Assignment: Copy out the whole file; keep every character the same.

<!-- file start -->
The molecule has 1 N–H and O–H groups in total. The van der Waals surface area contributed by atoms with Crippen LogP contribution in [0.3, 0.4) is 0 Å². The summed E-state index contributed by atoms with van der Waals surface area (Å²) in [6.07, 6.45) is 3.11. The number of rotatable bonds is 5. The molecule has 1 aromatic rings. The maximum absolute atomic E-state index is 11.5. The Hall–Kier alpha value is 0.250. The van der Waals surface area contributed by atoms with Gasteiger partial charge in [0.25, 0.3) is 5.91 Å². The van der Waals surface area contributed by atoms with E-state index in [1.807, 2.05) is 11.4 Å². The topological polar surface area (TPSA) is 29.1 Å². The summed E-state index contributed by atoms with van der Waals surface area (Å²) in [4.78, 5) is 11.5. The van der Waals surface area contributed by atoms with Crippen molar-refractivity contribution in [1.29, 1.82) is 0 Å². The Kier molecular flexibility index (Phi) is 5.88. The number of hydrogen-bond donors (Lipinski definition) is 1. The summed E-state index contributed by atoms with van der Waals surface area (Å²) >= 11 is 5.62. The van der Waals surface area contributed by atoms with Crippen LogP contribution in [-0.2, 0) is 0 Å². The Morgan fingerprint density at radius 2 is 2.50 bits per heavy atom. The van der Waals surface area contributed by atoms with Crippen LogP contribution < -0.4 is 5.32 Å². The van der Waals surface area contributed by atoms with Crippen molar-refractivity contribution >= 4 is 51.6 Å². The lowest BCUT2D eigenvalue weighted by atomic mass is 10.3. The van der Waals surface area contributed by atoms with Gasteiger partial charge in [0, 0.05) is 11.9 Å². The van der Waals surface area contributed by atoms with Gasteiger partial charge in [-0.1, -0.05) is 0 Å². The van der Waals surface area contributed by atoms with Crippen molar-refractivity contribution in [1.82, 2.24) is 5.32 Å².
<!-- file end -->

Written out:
The molecule has 1 N–H and O–H groups in total. The van der Waals surface area contributed by atoms with Crippen LogP contribution in [0.3, 0.4) is 0 Å². The summed E-state index contributed by atoms with van der Waals surface area (Å²) in [6.07, 6.45) is 3.11. The number of rotatable bonds is 5. The molecule has 1 aromatic rings. The maximum absolute atomic E-state index is 11.5. The Hall–Kier alpha value is 0.250. The van der Waals surface area contributed by atoms with Gasteiger partial charge in [0.25, 0.3) is 5.91 Å². The van der Waals surface area contributed by atoms with E-state index in [1.807, 2.05) is 11.4 Å². The topological polar surface area (TPSA) is 29.1 Å². The summed E-state index contributed by atoms with van der Waals surface area (Å²) in [4.78, 5) is 11.5. The van der Waals surface area contributed by atoms with Crippen molar-refractivity contribution in [1.29, 1.82) is 0 Å². The Kier molecular flexibility index (Phi) is 5.88. The number of hydrogen-bond donors (Lipinski definition) is 1. The summed E-state index contributed by atoms with van der Waals surface area (Å²) >= 11 is 5.62. The van der Waals surface area contributed by atoms with Crippen LogP contribution in [-0.2, 0) is 0 Å². The Morgan fingerprint density at radius 2 is 2.50 bits per heavy atom. The van der Waals surface area contributed by atoms with Crippen LogP contribution < -0.4 is 5.32 Å². The van der Waals surface area contributed by atoms with Crippen molar-refractivity contribution >= 4 is 51.6 Å². The lowest BCUT2D eigenvalue weighted by atomic mass is 10.3. The van der Waals surface area contributed by atoms with Gasteiger partial charge in [0, 0.05) is 11.9 Å². The van der Waals surface area contributed by atoms with Gasteiger partial charge in [-0.1, -0.05) is 0 Å². The van der Waals surface area contributed by atoms with Crippen molar-refractivity contribution in [1.82, 2.24) is 5.32 Å².